Crafting the perfect story – Part 3: The ending

Crafting the perfect story – Part 3: The ending

In part 1 and 2 of this series, we looked at the beginning and the middle of effective short stories. Now it’s time to jump to the ending.

All we hope to do here is give examples of the kind of endings you could use. However, whatever you choose will completely depend on the entire context of the story you have written. The list below is quite comprehensive but endings come in all shapes and sizes, so something completely different may better suit your piece. For each ending, we’ll also be using example stories from the latest edition of Firewords.

The twist ending    

This kind of ending is one that takes the reader completely by surprise. Often (though not always!) the success or failure of this kind of story hinges on hoodwinking your reader. Here a real challenge arises...

Strong verbs for powerful writing

Strong verbs for powerful writing

Those of you who read our article about the middle of short stories and how important it is to keep reader engagement will remember that we touched on the significance of strong verbs. These can be replaced by writers who think it is more effective to use adverbs say, for example, ‘He laughed heartily’, when using one great verb to say ‘He guffawed’ would in fact be far more effective. Like everything in the world of writing, there is no hard-and-fast rule as to when to replace an adverb with a verb but we did think it was an area that was often overlooked and was worth revisiting.

I will firstly make a comparison between well-chosen verbs and adverbs, and then mention why I believe it is important to make the right choice when deciding on the verb to use...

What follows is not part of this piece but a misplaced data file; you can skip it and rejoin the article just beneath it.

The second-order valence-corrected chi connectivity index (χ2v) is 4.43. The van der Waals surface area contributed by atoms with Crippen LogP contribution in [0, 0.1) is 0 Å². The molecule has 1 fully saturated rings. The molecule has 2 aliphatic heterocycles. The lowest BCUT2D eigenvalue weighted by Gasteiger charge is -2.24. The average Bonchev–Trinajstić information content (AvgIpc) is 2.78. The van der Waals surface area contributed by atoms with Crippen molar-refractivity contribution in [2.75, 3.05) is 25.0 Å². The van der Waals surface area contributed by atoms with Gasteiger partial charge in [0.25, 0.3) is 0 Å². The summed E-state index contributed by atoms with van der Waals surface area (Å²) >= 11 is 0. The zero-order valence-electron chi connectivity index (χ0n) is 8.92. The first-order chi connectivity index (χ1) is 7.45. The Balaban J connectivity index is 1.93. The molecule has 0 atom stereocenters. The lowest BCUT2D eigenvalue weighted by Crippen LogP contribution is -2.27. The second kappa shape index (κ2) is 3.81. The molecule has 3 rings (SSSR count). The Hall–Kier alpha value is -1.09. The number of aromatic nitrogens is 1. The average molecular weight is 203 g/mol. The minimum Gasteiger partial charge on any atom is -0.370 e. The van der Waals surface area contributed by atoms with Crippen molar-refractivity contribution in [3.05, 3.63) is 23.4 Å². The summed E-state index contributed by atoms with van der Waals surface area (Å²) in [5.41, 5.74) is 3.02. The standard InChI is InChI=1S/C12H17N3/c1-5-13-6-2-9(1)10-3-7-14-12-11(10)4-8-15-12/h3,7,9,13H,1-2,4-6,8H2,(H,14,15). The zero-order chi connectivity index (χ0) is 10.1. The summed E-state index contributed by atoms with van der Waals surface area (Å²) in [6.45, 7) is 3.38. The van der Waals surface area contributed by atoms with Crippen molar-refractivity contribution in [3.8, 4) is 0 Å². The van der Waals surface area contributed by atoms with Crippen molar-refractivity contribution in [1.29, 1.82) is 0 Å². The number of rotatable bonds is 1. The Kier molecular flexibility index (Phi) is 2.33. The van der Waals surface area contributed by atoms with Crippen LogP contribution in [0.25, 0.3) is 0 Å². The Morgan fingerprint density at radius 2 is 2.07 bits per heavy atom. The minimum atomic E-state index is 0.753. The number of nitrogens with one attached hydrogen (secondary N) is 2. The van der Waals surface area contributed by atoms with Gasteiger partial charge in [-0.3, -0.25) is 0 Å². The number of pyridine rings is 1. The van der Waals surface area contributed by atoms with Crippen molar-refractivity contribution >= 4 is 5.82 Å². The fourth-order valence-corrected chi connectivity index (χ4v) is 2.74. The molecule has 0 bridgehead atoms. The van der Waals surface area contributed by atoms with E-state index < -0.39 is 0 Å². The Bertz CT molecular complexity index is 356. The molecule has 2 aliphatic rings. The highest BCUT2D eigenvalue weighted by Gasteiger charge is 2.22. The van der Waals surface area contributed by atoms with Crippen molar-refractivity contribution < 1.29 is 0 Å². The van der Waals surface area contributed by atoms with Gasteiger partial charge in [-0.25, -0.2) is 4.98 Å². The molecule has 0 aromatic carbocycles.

Crafting the perfect story – Part 2: The middle

Crafting the perfect story – Part 2: The middle

This is part 2 of a series of articles about the different elements of a short story. If you followed Part 1, you’ve now got a strong opening and the reader is in the palm of your hand. The middle can be difficult to get right because it’s the meat of the story. The start and end are exciting – you can begin and close with a bang – but if the middle fails to engage the reader, a strong beginning and ending are useless.

If the middle of your story is weak, here are three options to consider that could spice it up and ensure your reader remains engaged...

Make your reader feel something

Make your reader feel something

Writing with a good degree of sentimentality is a tricky thing for any writer to do well. There is a fine line to walk between being sickeningly sweet and turning your back on emotion altogether. These two pitfalls, which we see regularly, are:

  1. Writing for sentimentality’s sake. Here, the writer seems more concerned about the effect on the reader than the content of the story. The images used to convey emotion are carefully constructed, yet the reader is aware of the construction...

Crafting the perfect story – Part 1: The beginning

Crafting the perfect story – Part 1: The beginning

This is the first of a series of articles in which we split the short story form into 3 parts: the beginning, the middle and the end. Each is important to get right in order to grab your reader’s attention, keep them entertained and make the whole thing worth their while. No pressure then!

We’re starting in a logical place with arguably the most important sentence of your whole short story: the very first one. Crafting the perfect beginning to a story is an art form in itself and should not be taken lightly...

Why we don't care if you've never been published before

Why we don't care if you've never been published before

In the last episode of the Firewords podcast we talked all about the submission process and everything it involves. The following question was one we received afterwards, asking us to delve deeper on a specific point.

“You mentioned past publishing credits briefly in this week’s podcast but I just wanted to ask a few follow-up questions as it’s something I’ve been struggling with lately. I haven’t had work published in many magazines yet, so will this make me look less desirable as a writer that editors will want to publish? And when I do build up more credits, should I just list them all when submitting?” - Sarah A

In short, ‘no’ to both questions. However...

Tighten your writing with active voice

Tighten your writing with active voice